abstract = "Background: Along with the growth in popularity of electronic cigarette devices (e-cigs), the variety of e-cig liquids (e-liquid) available to users has also grown. Although some studies have published data about the use of flavored e-liquid, there is no standardized way to group flavors, making it difficult to interpret the data and replicate results across studies. The current study describes a method to classify user-reported e-liquid flavors and presents the resulting proportion of users in each flavor group in a large online survey of e-cig users. Methods: Three thousand seven hundred sixteen participants completed an online survey about their e-cig use and responded to the following open-ended question regarding their use of e-liquid, {"}What is your favorite flavor and what brand of flavored liquid do you prefer?{"} Researchers used a 3 step method to determine the flavor attributes present in the e-liquids reported using an online search engine. Once all flavor attributes were identified, researchers used the constant comparative method to group the flavor attributes and delineate how to classify flavors with mixed components (eg, cinnamon Red Hots as a candy not a spice). Results: The resulting classification scheme and proportions of e-liquids in each category were as follows: Tobacco (23.7{\%}), Menthol/mint (14.8{\%}), Fruit (20.3{\%}), Dessert/sweets (20.7{\%}), Alcohol (2.8{\%}), Nuts/spices (2.0{\%}), Candy (2.1{\%}), Coffee/tea (4.3{\%}), Beverage (3.1{\%}), Unflavored (0.4{\%}), and Don't Know/Other (5.8{\%}). Conclusion: To better understand the use of flavored e-liquids, standardized methods to classify the flavors could facilitate data interpretation and comparison across studies. This study proposes a method for classifying the characterizing flavors in e-liquids used most commonly by experienced e-cig users. Implications: Current studies on the use of flavored e-liquid have used unclear methods to collect and report information on the use of flavors. This study adds a proposed method for classifying the flavors in the e-liquids used most commonly by experienced e-cig users. With a clear and explicit method for classifying self-reported flavors, future study results may be more easily compared.",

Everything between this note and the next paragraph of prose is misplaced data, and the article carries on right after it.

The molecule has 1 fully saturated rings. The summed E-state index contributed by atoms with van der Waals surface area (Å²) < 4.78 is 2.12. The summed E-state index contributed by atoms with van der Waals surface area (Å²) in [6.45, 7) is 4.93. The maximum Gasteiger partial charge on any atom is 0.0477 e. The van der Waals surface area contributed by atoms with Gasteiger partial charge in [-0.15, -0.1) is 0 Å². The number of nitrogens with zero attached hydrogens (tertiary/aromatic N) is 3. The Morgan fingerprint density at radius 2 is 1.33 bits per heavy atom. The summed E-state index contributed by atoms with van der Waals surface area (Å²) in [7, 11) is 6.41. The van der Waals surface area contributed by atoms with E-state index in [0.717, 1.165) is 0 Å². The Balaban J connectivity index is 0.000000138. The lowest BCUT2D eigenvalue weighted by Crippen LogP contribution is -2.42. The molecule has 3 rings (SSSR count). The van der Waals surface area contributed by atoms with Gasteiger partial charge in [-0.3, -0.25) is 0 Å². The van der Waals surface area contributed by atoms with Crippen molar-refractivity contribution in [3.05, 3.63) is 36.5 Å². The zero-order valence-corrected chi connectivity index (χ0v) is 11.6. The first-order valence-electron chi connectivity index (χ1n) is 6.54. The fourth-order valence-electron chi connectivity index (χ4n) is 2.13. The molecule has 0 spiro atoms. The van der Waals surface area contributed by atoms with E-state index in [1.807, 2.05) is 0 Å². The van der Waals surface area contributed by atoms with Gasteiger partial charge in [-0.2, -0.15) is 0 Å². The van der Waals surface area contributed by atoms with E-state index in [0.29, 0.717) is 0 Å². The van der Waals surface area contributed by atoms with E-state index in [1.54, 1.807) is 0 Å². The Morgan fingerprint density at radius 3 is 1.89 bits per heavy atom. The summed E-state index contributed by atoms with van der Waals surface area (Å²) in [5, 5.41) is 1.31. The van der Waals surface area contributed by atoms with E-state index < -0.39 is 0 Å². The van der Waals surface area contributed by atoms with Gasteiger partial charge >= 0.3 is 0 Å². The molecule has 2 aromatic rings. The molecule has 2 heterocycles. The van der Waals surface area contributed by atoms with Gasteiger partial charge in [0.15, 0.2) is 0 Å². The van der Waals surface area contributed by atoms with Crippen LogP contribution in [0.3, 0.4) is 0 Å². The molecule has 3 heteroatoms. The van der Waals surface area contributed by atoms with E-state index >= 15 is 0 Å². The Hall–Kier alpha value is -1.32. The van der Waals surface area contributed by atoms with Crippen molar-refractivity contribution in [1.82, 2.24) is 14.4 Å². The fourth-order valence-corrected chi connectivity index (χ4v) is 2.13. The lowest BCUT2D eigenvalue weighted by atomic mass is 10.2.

author = "Yingst, {Jessica M.} and Susan Veldheer and Erin Hammett and Shari Hrabovsky and Jonathan Foulds",